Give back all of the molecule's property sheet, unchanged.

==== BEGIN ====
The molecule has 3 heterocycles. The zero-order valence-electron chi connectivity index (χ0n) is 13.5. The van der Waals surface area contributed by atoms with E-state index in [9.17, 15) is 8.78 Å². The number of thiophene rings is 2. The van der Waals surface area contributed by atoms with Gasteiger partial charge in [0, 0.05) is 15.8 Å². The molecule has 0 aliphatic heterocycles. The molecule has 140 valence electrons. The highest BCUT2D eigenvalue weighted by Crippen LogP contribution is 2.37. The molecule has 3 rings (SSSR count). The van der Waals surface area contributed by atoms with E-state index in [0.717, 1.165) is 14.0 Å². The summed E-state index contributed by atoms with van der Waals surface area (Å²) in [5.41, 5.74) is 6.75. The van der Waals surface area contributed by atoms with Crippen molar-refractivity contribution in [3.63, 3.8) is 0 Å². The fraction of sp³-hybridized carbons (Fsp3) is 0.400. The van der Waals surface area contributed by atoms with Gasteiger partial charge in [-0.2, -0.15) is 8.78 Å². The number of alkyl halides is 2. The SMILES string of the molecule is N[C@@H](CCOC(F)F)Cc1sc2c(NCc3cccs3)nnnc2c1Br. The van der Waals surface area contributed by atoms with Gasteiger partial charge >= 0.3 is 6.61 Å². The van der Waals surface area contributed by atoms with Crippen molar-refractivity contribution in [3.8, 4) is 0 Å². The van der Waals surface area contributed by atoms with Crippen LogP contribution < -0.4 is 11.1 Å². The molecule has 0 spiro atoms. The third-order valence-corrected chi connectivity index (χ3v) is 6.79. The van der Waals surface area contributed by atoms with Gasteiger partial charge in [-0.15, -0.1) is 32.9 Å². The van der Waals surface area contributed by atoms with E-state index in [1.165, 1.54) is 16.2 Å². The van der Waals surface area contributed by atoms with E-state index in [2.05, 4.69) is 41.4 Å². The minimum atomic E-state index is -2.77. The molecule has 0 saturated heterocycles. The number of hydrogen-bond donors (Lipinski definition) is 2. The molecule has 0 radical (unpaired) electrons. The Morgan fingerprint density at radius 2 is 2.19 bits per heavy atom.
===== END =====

The molecule has 3 heterocycles. The zero-order valence-electron chi connectivity index (χ0n) is 13.5. The van der Waals surface area contributed by atoms with E-state index in [9.17, 15) is 8.78 Å². The number of thiophene rings is 2. The van der Waals surface area contributed by atoms with Gasteiger partial charge in [0, 0.05) is 15.8 Å². The molecule has 0 aliphatic heterocycles. The molecule has 140 valence electrons. The highest BCUT2D eigenvalue weighted by Crippen LogP contribution is 2.37. The molecule has 3 rings (SSSR count). The van der Waals surface area contributed by atoms with E-state index in [0.717, 1.165) is 14.0 Å². The summed E-state index contributed by atoms with van der Waals surface area (Å²) in [5.41, 5.74) is 6.75. The van der Waals surface area contributed by atoms with Crippen molar-refractivity contribution in [3.63, 3.8) is 0 Å². The fraction of sp³-hybridized carbons (Fsp3) is 0.400. The van der Waals surface area contributed by atoms with Gasteiger partial charge in [-0.2, -0.15) is 8.78 Å². The number of alkyl halides is 2. The SMILES string of the molecule is N[C@@H](CCOC(F)F)Cc1sc2c(NCc3cccs3)nnnc2c1Br. The van der Waals surface area contributed by atoms with Gasteiger partial charge >= 0.3 is 6.61 Å². The van der Waals surface area contributed by atoms with Crippen molar-refractivity contribution in [3.8, 4) is 0 Å². The van der Waals surface area contributed by atoms with Crippen LogP contribution < -0.4 is 11.1 Å². The molecule has 0 spiro atoms. The third-order valence-corrected chi connectivity index (χ3v) is 6.79. The van der Waals surface area contributed by atoms with Gasteiger partial charge in [-0.15, -0.1) is 32.9 Å². The van der Waals surface area contributed by atoms with E-state index in [1.165, 1.54) is 16.2 Å². The van der Waals surface area contributed by atoms with E-state index in [2.05, 4.69) is 41.4 Å². The minimum atomic E-state index is -2.77. The molecule has 0 saturated heterocycles. The number of hydrogen-bond donors (Lipinski definition) is 2. The molecule has 0 radical (unpaired) electrons. The Morgan fingerprint density at radius 2 is 2.19 bits per heavy atom.